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King pardons hundreds of activists following international outcry

BCHR

Bahrain's king has pardoned 178 people charged with breaching state security, including 35 Shi'ite activists whose arrests sparked violent protests and whose case drew international scrutiny, reports the Bahrain Center for Human Rights (BCHR).

According to news sources, the Interior Ministry announced the amnesty last weekend. A government official later said those pardoned included 35 Shi'ite activists who have been on trial since February accused of attempting to overthrow the state.

Among the 35 were Hassan Mushaima, leader of the mainly Shi'ite opposition movement Haq, Haq spokesperson Abdeljalil Alsingace, and Shi'ite cleric Mohammed al-Maqdad.

More than 1,500 Bahrainis staged protests in February demanding their release and rights groups complained that their trial was flawed.

Prominent rights campaigner Abdul Hadi al-Khawaja, former president of BCHR, has also been pardoned. He was accused last year of "inciting hatred against the regime and spreading rumours to disrupt security", stemming from a speech he made that was critical of the government.

Nabeel Rajab, head of BCHR, who monitored al-Khawaja's trial on behalf of Human Rights Watch, told Reuters that the pardon followed unprecedented international pressure on Bahrain, whose government had underestimated the degree of popular opposition to the arrests.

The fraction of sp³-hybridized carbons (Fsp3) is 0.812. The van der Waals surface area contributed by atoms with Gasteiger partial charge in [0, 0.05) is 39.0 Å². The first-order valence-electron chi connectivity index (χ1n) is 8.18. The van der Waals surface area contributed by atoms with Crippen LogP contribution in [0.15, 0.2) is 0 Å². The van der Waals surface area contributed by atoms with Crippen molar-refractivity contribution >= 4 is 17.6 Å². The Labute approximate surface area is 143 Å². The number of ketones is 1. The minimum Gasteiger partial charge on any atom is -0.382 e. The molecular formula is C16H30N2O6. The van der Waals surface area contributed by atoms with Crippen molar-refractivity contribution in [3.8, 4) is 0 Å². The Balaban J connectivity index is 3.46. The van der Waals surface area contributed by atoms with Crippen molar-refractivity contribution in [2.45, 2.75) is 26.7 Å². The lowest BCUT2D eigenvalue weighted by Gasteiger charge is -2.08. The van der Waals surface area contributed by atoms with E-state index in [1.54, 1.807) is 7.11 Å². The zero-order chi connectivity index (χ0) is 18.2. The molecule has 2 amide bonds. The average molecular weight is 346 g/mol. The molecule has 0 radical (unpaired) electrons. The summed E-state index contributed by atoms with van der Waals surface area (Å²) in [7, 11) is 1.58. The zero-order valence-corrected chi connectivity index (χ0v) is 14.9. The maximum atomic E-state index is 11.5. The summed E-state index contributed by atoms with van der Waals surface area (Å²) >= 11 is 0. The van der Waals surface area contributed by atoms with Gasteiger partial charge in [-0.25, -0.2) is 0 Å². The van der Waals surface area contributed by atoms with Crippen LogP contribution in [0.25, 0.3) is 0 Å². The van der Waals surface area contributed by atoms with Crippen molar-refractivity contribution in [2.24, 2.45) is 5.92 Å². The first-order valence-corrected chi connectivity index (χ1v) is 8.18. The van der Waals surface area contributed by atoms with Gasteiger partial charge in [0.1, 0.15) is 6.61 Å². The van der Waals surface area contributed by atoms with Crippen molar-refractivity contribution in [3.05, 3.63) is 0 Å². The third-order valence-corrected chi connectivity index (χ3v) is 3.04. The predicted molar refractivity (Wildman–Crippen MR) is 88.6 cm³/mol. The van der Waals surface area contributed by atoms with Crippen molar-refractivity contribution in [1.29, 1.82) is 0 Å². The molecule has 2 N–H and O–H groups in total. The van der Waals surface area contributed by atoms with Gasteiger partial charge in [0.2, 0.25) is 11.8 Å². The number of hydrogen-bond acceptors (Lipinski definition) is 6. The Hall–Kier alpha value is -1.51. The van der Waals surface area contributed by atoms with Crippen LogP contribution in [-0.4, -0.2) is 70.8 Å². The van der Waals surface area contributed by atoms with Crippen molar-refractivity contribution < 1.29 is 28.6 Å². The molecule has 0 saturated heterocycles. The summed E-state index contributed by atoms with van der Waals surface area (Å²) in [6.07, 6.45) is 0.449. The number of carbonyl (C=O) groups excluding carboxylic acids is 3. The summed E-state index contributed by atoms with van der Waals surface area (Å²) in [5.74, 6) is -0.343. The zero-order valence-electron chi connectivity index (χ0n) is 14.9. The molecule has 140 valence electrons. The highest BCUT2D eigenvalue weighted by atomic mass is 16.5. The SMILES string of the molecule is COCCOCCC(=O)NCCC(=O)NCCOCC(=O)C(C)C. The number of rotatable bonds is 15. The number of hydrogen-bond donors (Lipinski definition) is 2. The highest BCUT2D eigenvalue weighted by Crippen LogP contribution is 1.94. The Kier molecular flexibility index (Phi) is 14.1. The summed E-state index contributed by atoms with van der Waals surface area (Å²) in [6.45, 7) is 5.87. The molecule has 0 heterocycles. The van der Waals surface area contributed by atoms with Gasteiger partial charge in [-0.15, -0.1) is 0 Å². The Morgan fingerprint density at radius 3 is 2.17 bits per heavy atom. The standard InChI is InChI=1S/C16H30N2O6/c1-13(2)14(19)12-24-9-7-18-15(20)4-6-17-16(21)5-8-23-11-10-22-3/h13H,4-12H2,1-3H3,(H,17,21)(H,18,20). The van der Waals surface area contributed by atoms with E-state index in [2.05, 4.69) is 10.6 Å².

"This will help ease the tension for the coming weeks," Rajab said. "But if this is not followed by measures to end the... political and human rights crisis, which is the discrimination against the (Shi'ites), (this kind of) situation will come back."

BCHR is demanding an independent investigation into the arrest campaign, trials and charges brought against those responsible for the violations, as well as reparations for victims and their families.

BCHR also recommends wider measures, including reforming the terrorism laws and dissolving the National Security Apparatus.

In 1995, Shi'ites led a series of violent protests to demand reforms. The disturbances abated in 1998 after King Hamad bin Isa al-Khalifa launched landmark political and economic reforms, including pardoning political prisoners and activists in exile.

The Shi'ite opposition has attributed the unrest to grievances such as their marginalisation in jobs and services, a charge government officials deny.

Meanwhile, BCHR also reports that this week the government widened the number of websites and blogs that are currently blocked within the country, including BCHR's website.

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